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If you extend credit to your customers, it is inevitable that some of those customers are not going to pay you on time. In fact, you can rest assured that some of those customers are not going to pay you at all! The following actions can help improve your chances of collecting your accounts.
* Require payment by cash or credit card whenever possible.
* Encourage customers to pay sooner by offering discounts for payment within a specific period of time. For example, you could offer a 2 percent discount if an account is paid within ten days rather than thirty. Discourage customers from paying late by charging interest or late fees on delinquent accounts. Be sure to consult with your attorney first to be sure you are complying with your state's usury statutes and applicable federal laws!
* Make a personal visit to your customer to discuss a past-due bill, or talk to your customer when he or she visits your business, whenever possible.
* Make a phone call to your customer about the past-due bill in cases where a personal visit is not possible.
* Send a series of "reminder" letters to your customer if talking to him or her personally is impractical, or if the amount owed is relatively small. The first letter can simply be a friendly reminder. The second letter can be a little more forceful. The third letter can be a "final" demand before you turn the account over to a collection agency or to your attorney.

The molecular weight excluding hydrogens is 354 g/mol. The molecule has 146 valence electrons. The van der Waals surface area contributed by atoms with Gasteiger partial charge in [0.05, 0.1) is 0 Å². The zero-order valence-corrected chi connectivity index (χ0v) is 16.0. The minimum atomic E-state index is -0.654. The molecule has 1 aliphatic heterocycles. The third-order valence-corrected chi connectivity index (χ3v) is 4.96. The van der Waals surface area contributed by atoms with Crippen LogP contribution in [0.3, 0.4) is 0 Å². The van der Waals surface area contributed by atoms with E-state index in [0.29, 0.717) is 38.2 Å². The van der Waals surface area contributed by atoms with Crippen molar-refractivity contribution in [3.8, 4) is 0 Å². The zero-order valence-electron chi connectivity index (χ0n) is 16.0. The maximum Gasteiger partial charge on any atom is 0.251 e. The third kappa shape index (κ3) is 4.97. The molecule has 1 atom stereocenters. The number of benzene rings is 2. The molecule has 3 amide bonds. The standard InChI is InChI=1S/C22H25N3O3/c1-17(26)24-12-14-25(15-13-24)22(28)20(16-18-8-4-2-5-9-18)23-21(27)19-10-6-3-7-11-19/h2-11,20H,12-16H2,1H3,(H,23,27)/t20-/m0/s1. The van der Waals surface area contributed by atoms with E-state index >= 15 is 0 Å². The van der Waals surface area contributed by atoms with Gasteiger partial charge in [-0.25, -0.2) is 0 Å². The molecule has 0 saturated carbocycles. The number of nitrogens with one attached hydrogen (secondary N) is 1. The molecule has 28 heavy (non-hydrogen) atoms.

* Use a collection agency to collect a past-due account if trying to collect the account is too time consuming or if you have not been successful in collecting it. A collection agency usually charges a significant percentage of the amount of the debt as its fee.
* File suit in small claims (conciliation) court if the dollar amount of the past due account is under the maximum amount allowed for such claims.
* If the amount owed by your customer is more than the amount allowed by your local small claims or conciliation court, ask your attorney to file a lawsuit to collect the account.